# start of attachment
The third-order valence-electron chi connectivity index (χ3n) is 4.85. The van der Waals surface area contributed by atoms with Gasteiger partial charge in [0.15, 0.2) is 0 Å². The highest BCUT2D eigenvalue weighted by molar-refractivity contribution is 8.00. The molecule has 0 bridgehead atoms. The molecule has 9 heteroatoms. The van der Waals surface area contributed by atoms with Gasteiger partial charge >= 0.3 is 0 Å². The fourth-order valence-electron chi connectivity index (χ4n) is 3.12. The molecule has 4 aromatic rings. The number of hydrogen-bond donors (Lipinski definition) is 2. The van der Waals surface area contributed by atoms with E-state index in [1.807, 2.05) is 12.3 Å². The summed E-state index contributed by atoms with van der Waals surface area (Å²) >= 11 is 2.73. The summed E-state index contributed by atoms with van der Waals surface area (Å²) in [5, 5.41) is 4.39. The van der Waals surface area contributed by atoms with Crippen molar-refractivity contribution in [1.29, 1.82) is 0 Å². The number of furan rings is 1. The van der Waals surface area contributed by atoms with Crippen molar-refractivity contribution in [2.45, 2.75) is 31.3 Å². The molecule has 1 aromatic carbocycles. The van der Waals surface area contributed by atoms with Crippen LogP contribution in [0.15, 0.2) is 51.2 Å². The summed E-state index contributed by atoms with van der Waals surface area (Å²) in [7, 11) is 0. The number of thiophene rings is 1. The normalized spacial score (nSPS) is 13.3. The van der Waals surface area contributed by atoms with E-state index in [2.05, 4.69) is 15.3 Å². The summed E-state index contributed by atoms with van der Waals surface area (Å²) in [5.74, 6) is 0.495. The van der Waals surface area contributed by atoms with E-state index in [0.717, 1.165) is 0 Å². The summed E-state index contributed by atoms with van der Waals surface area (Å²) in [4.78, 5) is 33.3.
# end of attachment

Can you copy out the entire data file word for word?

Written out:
The third-order valence-electron chi connectivity index (χ3n) is 4.85. The van der Waals surface area contributed by atoms with Gasteiger partial charge in [0.15, 0.2) is 0 Å². The highest BCUT2D eigenvalue weighted by molar-refractivity contribution is 8.00. The molecule has 0 bridgehead atoms. The molecule has 9 heteroatoms. The van der Waals surface area contributed by atoms with Gasteiger partial charge >= 0.3 is 0 Å². The fourth-order valence-electron chi connectivity index (χ4n) is 3.12. The molecule has 4 aromatic rings. The number of hydrogen-bond donors (Lipinski definition) is 2. The van der Waals surface area contributed by atoms with E-state index in [1.807, 2.05) is 12.3 Å². The summed E-state index contributed by atoms with van der Waals surface area (Å²) >= 11 is 2.73. The summed E-state index contributed by atoms with van der Waals surface area (Å²) in [5, 5.41) is 4.39. The van der Waals surface area contributed by atoms with Crippen molar-refractivity contribution in [1.29, 1.82) is 0 Å². The number of furan rings is 1. The van der Waals surface area contributed by atoms with Crippen molar-refractivity contribution in [2.45, 2.75) is 31.3 Å². The molecule has 1 aromatic carbocycles. The van der Waals surface area contributed by atoms with Crippen LogP contribution in [0.15, 0.2) is 51.2 Å². The summed E-state index contributed by atoms with van der Waals surface area (Å²) in [7, 11) is 0. The number of thiophene rings is 1. The normalized spacial score (nSPS) is 13.3. The van der Waals surface area contributed by atoms with E-state index in [2.05, 4.69) is 15.3 Å². The summed E-state index contributed by atoms with van der Waals surface area (Å²) in [5.74, 6) is 0.495. The van der Waals surface area contributed by atoms with E-state index in [0.717, 1.165) is 0 Å². The summed E-state index contributed by atoms with van der Waals surface area (Å²) in [4.78, 5) is 33.3.